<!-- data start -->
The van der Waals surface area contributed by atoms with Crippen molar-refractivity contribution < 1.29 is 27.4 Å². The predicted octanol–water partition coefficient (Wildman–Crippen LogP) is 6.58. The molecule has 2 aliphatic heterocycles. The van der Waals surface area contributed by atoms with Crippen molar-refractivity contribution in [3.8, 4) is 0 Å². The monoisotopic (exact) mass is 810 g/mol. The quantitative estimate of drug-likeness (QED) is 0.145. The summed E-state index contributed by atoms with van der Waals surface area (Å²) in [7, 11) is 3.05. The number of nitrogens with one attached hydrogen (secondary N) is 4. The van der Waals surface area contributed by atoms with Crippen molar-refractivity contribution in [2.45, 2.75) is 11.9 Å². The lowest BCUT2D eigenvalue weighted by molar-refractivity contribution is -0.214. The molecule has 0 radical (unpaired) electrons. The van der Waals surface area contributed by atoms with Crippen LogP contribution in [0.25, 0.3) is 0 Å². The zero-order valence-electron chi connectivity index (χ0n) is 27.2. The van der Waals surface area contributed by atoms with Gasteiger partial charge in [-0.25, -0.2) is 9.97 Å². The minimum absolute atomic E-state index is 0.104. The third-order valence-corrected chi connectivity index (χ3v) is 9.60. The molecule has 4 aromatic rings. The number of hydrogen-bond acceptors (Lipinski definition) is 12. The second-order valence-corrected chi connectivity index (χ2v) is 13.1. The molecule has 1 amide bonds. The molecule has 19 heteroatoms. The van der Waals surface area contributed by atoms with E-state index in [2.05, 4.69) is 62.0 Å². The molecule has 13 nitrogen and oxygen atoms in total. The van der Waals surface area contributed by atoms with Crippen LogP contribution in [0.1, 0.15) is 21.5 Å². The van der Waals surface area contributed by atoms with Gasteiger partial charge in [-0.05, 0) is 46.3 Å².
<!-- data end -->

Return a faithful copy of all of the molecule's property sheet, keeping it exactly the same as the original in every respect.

The van der Waals surface area contributed by atoms with Crippen molar-refractivity contribution < 1.29 is 27.4 Å². The predicted octanol–water partition coefficient (Wildman–Crippen LogP) is 6.58. The molecule has 2 aliphatic heterocycles. The van der Waals surface area contributed by atoms with Crippen molar-refractivity contribution in [3.8, 4) is 0 Å². The monoisotopic (exact) mass is 810 g/mol. The quantitative estimate of drug-likeness (QED) is 0.145. The summed E-state index contributed by atoms with van der Waals surface area (Å²) in [7, 11) is 3.05. The number of nitrogens with one attached hydrogen (secondary N) is 4. The van der Waals surface area contributed by atoms with Crippen molar-refractivity contribution in [2.45, 2.75) is 11.9 Å². The lowest BCUT2D eigenvalue weighted by molar-refractivity contribution is -0.214. The molecule has 0 radical (unpaired) electrons. The van der Waals surface area contributed by atoms with Crippen LogP contribution in [0.25, 0.3) is 0 Å². The zero-order valence-electron chi connectivity index (χ0n) is 27.2. The van der Waals surface area contributed by atoms with Gasteiger partial charge in [-0.25, -0.2) is 9.97 Å². The minimum absolute atomic E-state index is 0.104. The third-order valence-corrected chi connectivity index (χ3v) is 9.60. The molecule has 4 aromatic rings. The number of hydrogen-bond acceptors (Lipinski definition) is 12. The second-order valence-corrected chi connectivity index (χ2v) is 13.1. The molecule has 1 amide bonds. The molecule has 19 heteroatoms. The van der Waals surface area contributed by atoms with E-state index in [2.05, 4.69) is 62.0 Å². The molecule has 13 nitrogen and oxygen atoms in total. The van der Waals surface area contributed by atoms with Crippen LogP contribution in [0.1, 0.15) is 21.5 Å². The van der Waals surface area contributed by atoms with Gasteiger partial charge in [-0.05, 0) is 46.3 Å².